In effect, then, the Russian approach in Ukraine, which seems to have been based on the idea that the Ukrainian state could be prevented from operating as an integrated system by a combination of subversion, erosion and precise kinetic strikes against key nodes, may reflect more than just wishful political thinking by one man. Instead, it may be the result of ideas regarding the character of modern warfare held by the Russian security establishment as a whole.

Bad Ideas or Wrong Context?

To be sure, we should be careful to attribute all of Russia’s early failures to a malaise in its thinking about modern warfare. The purpose of this article is not to dismiss factors like pathological political leadership as key factor. Nor do Russian discussions of next-generation warfare mean that the Russian armed forces have completely ignored more conventional operations. Finally, the apparent decision not to forewarn soldiers about where they were going was not a necessary outcome of any Russian idea propounded in recent decades. However, the belief system developed over the last decades is at least conducive to the sorts of decisions Russia’s leaders have made. As history has shown, military beliefs about the character of war determine the assessments that officers pass to their political leaders regarding the art of the possible, and thus partially shape political outcomes. In a similar vein, one can more easily send troops forward in the way Russia did if one believes that the opponent’s resistance will have been rendered inert by a new form of warfare.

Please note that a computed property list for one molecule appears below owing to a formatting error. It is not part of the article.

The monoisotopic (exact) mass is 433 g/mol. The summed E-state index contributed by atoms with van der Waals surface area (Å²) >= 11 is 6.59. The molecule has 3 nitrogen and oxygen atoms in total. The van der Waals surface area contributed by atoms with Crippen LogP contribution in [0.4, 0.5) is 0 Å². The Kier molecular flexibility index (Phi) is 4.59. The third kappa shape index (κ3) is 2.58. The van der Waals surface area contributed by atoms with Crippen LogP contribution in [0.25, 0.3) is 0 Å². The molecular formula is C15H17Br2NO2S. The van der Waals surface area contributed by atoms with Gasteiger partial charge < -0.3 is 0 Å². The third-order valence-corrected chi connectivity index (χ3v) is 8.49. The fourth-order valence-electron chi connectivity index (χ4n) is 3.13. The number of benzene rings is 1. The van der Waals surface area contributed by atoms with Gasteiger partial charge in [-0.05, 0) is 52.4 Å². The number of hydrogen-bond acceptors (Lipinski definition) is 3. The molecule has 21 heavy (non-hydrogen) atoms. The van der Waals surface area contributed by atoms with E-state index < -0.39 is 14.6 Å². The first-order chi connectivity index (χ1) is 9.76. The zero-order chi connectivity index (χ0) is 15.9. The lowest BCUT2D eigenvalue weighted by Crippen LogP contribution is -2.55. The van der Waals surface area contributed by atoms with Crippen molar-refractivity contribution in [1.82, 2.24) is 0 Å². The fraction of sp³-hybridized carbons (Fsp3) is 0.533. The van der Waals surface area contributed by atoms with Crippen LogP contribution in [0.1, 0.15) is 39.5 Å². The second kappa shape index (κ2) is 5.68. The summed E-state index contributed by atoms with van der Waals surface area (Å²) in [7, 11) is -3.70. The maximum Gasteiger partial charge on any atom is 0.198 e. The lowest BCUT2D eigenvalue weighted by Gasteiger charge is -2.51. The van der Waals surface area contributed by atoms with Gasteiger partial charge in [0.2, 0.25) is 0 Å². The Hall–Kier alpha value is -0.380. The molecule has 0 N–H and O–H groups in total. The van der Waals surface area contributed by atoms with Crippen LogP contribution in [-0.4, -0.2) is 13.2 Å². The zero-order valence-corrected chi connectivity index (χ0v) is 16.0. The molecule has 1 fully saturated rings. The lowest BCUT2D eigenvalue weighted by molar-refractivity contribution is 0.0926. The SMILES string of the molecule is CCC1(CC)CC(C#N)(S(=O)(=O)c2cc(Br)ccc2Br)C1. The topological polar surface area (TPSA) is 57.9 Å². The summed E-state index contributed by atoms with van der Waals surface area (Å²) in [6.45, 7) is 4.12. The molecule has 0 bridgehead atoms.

As for the merits of Russian ideas themselves, in some areas they may have been conclusively debunked, while in others the initial Russian failure may reflect the fact that the utility of such ideas is context-specific. Penetrating an opposing society and activating subversive elements may be easier if the state is genuinely a fragile one or, alternatively, if one’s own actions have not lent the opponent’s society a sense of cohesion. Similarly, while Russia has used over 1,100 standoff munitions to little effect, this may or may not debunk the notion of non-contact warfare. Long-range standoff capabilities failed to paralyse the Ukrainian military response but might well have delivered different effects against a state with less geographical depth than Ukraine. Japan, for example, might fare differently against a comparable Chinese missile arsenal.

Questions for Future Strategists

Some key questions from Russia’s failures in Ukraine that future analysts and strategists will need to examine revolve around the depth of the intellectual failures in Russian military thought. First, their influence on the campaign plan will be critical to answering the question of whether its failure was primarily the result of faltering political leadership or wider institutional failings. Moreover, to the extent that Russian thinking about penetration at depth and non-linear warfare has been responsible for the current debacle, this may provide salutary lessons regarding non-Russian concepts of future warfare that are based on similar (though not identical) logic. However, it is also worth noting that the revealed limits of these concepts may be context-specific, and that they may have proven more effective under different circumstances. Understanding when and where they might be applicable is a task for future work in the area of military science.

This Commentary is the first in the new Russia Military Report series.

The views expressed in this Commentary are the author’s, and do not represent those of RUSI or any other institution.

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Sam Cranny-Evans